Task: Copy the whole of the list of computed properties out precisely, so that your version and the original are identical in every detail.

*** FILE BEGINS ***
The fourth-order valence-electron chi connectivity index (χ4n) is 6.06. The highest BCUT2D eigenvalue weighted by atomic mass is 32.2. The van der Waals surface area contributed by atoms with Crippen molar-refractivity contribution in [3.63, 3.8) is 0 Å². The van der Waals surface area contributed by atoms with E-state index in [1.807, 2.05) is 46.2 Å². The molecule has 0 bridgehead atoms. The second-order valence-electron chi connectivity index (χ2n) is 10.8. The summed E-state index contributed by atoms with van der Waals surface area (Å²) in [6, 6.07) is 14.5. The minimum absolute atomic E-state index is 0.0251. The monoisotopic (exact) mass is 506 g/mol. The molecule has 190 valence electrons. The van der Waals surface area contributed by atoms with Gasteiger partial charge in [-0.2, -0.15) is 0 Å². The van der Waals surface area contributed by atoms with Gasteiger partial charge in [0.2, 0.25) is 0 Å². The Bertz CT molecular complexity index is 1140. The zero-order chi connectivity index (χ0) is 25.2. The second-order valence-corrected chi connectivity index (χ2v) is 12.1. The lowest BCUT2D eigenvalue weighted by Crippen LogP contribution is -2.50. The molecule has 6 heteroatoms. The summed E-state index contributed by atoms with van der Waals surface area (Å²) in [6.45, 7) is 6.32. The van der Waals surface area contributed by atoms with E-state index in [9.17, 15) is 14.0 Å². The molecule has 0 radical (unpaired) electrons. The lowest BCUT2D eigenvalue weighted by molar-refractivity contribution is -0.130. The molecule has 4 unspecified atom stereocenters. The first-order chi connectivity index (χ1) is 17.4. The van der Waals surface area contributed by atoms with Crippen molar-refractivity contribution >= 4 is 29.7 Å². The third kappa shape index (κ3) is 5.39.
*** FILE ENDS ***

The fourth-order valence-electron chi connectivity index (χ4n) is 6.06. The highest BCUT2D eigenvalue weighted by atomic mass is 32.2. The van der Waals surface area contributed by atoms with Crippen molar-refractivity contribution in [3.63, 3.8) is 0 Å². The van der Waals surface area contributed by atoms with E-state index in [1.807, 2.05) is 46.2 Å². The molecule has 0 bridgehead atoms. The second-order valence-electron chi connectivity index (χ2n) is 10.8. The summed E-state index contributed by atoms with van der Waals surface area (Å²) in [6, 6.07) is 14.5. The minimum absolute atomic E-state index is 0.0251. The monoisotopic (exact) mass is 506 g/mol. The molecule has 190 valence electrons. The van der Waals surface area contributed by atoms with Gasteiger partial charge in [-0.2, -0.15) is 0 Å². The van der Waals surface area contributed by atoms with Gasteiger partial charge in [0.2, 0.25) is 0 Å². The Bertz CT molecular complexity index is 1140. The zero-order chi connectivity index (χ0) is 25.2. The second-order valence-corrected chi connectivity index (χ2v) is 12.1. The lowest BCUT2D eigenvalue weighted by Crippen LogP contribution is -2.50. The molecule has 6 heteroatoms. The summed E-state index contributed by atoms with van der Waals surface area (Å²) in [6.45, 7) is 6.32. The van der Waals surface area contributed by atoms with E-state index in [9.17, 15) is 14.0 Å². The molecule has 0 radical (unpaired) electrons. The lowest BCUT2D eigenvalue weighted by molar-refractivity contribution is -0.130. The molecule has 4 unspecified atom stereocenters. The first-order chi connectivity index (χ1) is 17.4. The van der Waals surface area contributed by atoms with Crippen molar-refractivity contribution >= 4 is 29.7 Å². The third kappa shape index (κ3) is 5.39.